Skip to Content

IHOP Is Millennials’ Spirit Animal

Making pancakes into a meme. Making pancakes into a meme.
Making pancakes into a meme.

Saturday night in Cedar Rapids, Iowa circa 1997 presented certain problems for a teenager. We had driver’s licenses but nowhere to go. Many, in the city’s fine tradition, “cruised the ave”—driving back and forth across town, one mall to the other, checking out other “cruisers.” Cool kids went to parties. My friends and I usually wound up at the few places that were open 24-hours, where we could loiter late without spending much money. Occasionally we went to Kinko’s, but more often Denny’s, where they offered free refills on coffee (or pop, in my case) and a Grand Slam Breakfast at 1 a.m.

We didn’t have an IHOP, but if we had, we would have gone there.

A lot has changed since then. Cedar Rapids has an IHOP now, and kids have smartphones (who needs a car?) to entertain them, and yet the International House of Pancakes, that 58-year-old pioneer of all-day breakfast is bigger with the young folks than ever.

“The brand just resonates with them,” says IHOP President Darren Rebelez, who points out the chain’s all-day breakfast concept is fundamentally Millennial in spirit.

“It’s about different choices,” he says, before channeling the free-thinking 18-34 year old: “I want to do what I want to do when I want to do it. … Don’t tell me I can only eat breakfast food between 6 and 10 a.m.” Rebelez adds that 80% of IHOP’s fare is (and always has been) customizable.

Indeed, Millennials are breathing new life into the family dining chain, whose clientele, until recently, skewed older. Half of IHOP’s patrons are now under the age of 34, which is among the reasons the brand, which has some 1,600 restaurants in the U.S., has bucked the broader family dining trend, and grown in recent years. Same-restaurant sales at IHOP increased 4.5% in 2015.

Robert Byrne, a manager at the market research firm Technomic, says while the company does a brisk business with Millennials, it scores even more highly with Gen Z guests “who over-index for frequent visits to the chain relative to the family-dining segment.” It’s a “natural late-night alternative for those not yet of legal drinking age,” he explains, adding that they like the free wi-fi and the food.

Rebelez says unlike other companies, IHOP hasn’t even had to actively court these much sought after demographics: they just come. That said, the brand makes special efforts to tend to its younger customers.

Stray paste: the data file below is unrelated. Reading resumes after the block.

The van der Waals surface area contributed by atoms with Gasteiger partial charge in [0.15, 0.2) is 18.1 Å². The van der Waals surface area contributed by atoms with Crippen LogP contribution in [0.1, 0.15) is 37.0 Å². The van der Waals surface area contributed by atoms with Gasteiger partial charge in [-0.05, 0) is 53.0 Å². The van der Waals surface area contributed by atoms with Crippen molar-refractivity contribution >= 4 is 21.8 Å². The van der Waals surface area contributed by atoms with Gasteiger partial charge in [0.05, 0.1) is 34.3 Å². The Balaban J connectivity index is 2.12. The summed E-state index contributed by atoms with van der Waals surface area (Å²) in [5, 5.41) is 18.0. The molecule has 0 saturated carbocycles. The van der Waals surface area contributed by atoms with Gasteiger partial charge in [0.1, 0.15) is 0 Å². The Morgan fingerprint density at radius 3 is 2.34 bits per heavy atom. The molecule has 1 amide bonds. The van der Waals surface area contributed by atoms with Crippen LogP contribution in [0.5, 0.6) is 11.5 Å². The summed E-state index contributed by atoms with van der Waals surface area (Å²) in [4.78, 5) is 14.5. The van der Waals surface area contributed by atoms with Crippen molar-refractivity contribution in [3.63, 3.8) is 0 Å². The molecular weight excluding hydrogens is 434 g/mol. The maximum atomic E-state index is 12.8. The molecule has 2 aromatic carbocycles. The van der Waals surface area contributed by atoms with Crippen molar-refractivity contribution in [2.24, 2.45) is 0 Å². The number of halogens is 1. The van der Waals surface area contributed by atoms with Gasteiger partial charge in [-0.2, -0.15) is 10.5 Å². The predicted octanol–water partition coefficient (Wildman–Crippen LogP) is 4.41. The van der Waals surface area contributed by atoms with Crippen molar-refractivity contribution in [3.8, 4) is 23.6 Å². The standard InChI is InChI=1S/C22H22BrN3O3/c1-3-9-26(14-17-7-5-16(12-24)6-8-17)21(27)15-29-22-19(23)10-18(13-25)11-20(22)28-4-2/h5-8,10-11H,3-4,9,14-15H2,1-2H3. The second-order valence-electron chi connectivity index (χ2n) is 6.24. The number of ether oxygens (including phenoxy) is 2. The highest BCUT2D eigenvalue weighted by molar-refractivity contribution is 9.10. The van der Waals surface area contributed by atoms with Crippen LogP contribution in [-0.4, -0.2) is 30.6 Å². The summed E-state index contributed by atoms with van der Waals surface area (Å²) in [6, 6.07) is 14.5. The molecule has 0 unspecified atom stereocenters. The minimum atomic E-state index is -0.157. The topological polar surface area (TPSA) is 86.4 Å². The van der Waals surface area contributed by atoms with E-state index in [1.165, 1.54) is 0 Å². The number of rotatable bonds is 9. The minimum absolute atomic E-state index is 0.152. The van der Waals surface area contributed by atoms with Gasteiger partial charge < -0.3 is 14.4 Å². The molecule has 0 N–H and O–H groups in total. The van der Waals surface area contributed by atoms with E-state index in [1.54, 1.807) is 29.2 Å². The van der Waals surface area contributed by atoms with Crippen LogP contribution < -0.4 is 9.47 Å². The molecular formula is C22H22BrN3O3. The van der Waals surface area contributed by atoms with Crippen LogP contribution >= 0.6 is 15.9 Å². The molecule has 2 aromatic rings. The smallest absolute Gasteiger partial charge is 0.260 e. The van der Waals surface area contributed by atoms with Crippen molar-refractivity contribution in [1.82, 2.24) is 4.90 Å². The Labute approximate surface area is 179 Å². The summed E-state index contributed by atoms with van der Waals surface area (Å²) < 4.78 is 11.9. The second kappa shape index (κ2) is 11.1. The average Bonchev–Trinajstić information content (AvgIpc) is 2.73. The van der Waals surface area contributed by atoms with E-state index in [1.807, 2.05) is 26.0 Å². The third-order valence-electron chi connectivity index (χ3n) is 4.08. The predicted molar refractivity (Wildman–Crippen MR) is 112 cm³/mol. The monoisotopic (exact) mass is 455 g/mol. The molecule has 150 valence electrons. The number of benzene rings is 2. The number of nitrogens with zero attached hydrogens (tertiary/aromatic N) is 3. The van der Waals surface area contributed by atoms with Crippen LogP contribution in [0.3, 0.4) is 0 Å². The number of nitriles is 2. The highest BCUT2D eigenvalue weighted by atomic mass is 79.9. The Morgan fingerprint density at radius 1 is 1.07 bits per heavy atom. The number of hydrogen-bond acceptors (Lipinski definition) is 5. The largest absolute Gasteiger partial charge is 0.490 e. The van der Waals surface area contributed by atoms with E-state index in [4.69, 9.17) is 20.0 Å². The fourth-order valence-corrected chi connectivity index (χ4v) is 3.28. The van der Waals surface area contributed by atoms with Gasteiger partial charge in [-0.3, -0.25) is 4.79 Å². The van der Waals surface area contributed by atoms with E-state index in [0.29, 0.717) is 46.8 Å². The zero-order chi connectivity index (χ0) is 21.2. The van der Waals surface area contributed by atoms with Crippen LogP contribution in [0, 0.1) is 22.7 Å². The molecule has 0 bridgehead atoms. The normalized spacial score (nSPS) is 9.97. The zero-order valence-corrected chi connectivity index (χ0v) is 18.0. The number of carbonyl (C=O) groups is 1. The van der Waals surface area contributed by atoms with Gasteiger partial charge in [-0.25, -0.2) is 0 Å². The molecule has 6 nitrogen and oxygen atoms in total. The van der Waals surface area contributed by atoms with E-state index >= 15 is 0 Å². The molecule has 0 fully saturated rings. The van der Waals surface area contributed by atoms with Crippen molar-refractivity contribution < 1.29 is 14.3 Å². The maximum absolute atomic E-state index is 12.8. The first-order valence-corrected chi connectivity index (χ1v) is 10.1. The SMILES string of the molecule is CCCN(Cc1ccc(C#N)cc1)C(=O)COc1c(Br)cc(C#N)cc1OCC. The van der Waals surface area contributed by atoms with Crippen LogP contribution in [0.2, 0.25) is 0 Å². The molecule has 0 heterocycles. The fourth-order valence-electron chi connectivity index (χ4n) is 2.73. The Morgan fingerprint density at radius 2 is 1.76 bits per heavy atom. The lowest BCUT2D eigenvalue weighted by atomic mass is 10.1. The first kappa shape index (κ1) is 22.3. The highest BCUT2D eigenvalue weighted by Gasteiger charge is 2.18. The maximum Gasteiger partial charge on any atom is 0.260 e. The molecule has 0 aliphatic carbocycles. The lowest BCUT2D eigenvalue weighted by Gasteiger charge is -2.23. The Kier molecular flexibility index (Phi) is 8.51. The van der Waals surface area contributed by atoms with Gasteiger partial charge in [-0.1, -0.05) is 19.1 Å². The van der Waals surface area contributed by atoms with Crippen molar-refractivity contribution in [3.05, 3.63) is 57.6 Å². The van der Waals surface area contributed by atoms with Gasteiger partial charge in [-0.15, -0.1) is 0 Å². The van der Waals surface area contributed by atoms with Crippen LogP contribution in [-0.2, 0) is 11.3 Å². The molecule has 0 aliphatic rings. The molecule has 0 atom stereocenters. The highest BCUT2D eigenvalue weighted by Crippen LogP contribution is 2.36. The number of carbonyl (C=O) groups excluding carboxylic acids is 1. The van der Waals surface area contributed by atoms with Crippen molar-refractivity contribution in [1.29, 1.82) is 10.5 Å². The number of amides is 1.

Look no further than the company’s social media accounts—manned by digital creatives from MRM McCann—which promote IHOP with more tossed-off personality, humor and internet slang than your average American brand. (“Breakfast anytime….YAAAS YOU BETTAAAAA,” passes as fairly banal blast from the IHOP Twitter account.)

For what it’s worth, most IHOP posts get hundreds, if not thousands of likes and retweets; last Tuesday, on National Pancake Day, the brand was mentioned 160 times per minute on Twitter according to Rebelez. Byrne says Millennials rate the flapjack chain’s advertising to be both “relatable and memorable.”

Freewheeling on social media is not always a formula for success—see US Airways or KitchenAid or Anthony Weiner—but Rebelez says IHOP has “good guardrails” in place, a well-thought-out strategy, and complete faith in MRM McCann, its social media agency. “We spent a lot of time making sure we’re completely synchronized,” he says. “We speak with the same voice.”

The company’s policy is to respond to every social media mention of IHOP—on Facebook, Twitter, Pinterest, SnapChat, Instagram and Tumblr—“good, bad or indifferent.” Anticipating big things on National Pancake Day, the company set up a social war room, with a staff of 15, to handle the traffic. (Despite the policy, IHOP has not yet responded to Gawker’s public plea that a 27-year-old waiter, arrested for giving away $3000 in free beverages at a Brooklyn IHOP, be exonerated.)

IHOP’s engagement has created a fiercely loyal corps of IHOP evangelists, says Rebelez. “Even if there’s a minor complaint, they’ll defend you. We’ll apologize for a screw-up, and everyone will jump to our defense.”

IHOP claims no social media firestorms, though the brand did last October take heat and apologize for “tweeting something dumb and immature.” (A platter of pancakes was captioned with: “flat, but has a GREAT personality.”)

But, social media is only one part of IHOP’s campaign to commune with Millennials. They’re opening outlets near college campuses, sprucing up restaurants with youthful amenities (high-top community tables, wifi outlets), and innovating the menu with dishes like the croissant waffle, or the Criss-Croissant. Chances are that name means a little more to you if you were a tween in the ‘90s, which is exactly the point.